In putting together the video above, I came across a clip of a pastor teaching the American Sign Language (ASL) sign for “Peace be with you.” Unlike the gesture popularized in the 1960s of two fingers held up in the shape of a V, the sign for peace is actually a compound sign. First, palms are rotated over one another in the sign for ‘become.’ Then the hands are lowered in the sign for ‘calm’ or ‘still’. To complete the phrase, “Peace be with you,” the compound sign for peace is followed by the sign for ‘with’ and ‘you.’
So the literal translation of “peace be with you” in ASL is, “become still with you.” I love this idea because it embodies how peace is a communal act. Peace only becomes possible when we’re willing to come together and do the hard work of being reconciled to one another.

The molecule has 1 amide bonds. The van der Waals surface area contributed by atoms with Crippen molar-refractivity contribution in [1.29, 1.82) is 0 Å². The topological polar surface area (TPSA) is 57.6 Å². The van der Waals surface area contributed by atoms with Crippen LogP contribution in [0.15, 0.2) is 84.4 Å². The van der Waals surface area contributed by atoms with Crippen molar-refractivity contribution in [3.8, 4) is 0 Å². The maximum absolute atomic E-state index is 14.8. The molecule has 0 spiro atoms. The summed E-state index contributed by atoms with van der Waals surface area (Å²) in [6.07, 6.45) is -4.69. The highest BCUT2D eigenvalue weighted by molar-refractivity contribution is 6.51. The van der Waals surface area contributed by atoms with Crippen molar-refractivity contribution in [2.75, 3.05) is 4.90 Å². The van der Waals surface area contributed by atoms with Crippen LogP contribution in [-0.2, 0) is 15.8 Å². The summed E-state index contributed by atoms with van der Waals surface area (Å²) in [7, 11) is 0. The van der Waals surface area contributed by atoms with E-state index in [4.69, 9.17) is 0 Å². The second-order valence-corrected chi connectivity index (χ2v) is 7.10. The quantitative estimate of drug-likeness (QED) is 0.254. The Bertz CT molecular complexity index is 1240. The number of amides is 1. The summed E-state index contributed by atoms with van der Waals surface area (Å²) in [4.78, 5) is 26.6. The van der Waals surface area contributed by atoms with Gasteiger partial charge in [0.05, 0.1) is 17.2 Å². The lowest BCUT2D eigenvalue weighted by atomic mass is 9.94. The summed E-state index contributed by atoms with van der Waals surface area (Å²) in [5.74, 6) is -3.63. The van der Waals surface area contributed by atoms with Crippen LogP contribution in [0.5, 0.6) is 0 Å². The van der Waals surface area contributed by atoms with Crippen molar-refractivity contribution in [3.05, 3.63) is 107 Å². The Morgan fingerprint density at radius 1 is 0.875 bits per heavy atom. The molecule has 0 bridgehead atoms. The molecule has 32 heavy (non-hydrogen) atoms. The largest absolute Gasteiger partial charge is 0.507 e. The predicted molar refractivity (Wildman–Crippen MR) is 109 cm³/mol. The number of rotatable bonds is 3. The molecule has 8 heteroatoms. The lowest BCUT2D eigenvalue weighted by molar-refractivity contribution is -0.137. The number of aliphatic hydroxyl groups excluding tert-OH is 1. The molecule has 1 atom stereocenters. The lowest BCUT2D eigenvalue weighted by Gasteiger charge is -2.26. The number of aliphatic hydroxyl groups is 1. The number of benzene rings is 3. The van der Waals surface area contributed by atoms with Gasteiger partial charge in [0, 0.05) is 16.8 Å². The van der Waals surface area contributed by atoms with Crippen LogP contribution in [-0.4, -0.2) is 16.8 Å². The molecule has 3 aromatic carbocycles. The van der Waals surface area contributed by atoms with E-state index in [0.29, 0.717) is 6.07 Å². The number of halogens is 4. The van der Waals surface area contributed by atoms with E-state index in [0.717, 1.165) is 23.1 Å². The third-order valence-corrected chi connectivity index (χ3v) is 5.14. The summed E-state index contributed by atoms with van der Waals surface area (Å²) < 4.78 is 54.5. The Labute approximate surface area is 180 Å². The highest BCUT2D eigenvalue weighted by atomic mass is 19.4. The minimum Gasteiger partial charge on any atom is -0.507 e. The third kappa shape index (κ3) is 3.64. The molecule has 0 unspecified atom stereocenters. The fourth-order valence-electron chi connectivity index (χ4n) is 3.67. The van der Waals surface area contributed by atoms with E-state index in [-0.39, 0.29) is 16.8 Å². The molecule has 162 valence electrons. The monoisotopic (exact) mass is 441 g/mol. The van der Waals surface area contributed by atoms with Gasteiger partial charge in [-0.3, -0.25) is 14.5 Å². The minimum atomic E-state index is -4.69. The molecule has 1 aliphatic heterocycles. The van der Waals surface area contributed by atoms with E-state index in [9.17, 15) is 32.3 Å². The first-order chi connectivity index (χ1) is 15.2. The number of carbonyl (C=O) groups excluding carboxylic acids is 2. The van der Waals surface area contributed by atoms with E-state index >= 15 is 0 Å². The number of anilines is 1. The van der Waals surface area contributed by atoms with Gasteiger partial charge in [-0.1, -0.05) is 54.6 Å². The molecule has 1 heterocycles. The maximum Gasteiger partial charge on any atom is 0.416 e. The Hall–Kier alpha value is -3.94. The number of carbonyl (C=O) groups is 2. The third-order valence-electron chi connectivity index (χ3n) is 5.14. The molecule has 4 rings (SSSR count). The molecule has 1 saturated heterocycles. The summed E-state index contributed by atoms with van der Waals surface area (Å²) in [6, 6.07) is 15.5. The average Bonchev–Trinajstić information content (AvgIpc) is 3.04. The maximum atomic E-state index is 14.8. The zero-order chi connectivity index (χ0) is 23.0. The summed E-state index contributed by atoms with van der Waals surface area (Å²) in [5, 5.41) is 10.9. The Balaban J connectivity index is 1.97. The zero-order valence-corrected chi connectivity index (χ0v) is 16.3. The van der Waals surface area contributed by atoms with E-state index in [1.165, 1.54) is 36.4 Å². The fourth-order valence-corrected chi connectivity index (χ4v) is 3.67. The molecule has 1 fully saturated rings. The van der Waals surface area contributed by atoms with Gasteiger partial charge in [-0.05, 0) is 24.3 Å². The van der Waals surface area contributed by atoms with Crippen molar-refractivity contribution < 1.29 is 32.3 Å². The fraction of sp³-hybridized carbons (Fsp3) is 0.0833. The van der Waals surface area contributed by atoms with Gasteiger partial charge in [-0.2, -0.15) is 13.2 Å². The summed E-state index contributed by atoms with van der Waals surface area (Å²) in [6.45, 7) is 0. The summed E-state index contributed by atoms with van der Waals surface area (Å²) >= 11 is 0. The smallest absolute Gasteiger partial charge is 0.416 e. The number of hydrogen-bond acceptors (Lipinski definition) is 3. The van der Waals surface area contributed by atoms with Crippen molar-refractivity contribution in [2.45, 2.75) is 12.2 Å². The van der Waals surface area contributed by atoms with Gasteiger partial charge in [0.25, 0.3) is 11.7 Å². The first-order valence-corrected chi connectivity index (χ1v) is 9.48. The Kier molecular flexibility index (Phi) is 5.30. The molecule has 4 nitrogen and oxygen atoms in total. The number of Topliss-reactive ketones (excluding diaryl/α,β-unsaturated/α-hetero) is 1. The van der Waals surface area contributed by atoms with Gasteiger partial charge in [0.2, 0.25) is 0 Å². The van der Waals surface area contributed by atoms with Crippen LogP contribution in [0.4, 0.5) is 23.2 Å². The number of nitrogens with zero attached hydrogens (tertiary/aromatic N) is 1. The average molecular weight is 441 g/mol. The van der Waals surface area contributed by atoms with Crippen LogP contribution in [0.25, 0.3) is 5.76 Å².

A couple weeks ago, we read how Jesus breathed and bestowed peace on the disciples as they were gathered together in a room after his death and seeming disappearance of his body. As his first words to them after his resurrection, peace becomes primary to what it means to live into the radical new reality of the resurrection. This means practicing resurrection is about cultivating peace with others, with God, and with ourselves.
Moving forward, how we pass the peace might look different, but no matter what it looks like, we will continue to pursue the same spirit of peace that Christ calls us to embody in the world.
In Love & Peace,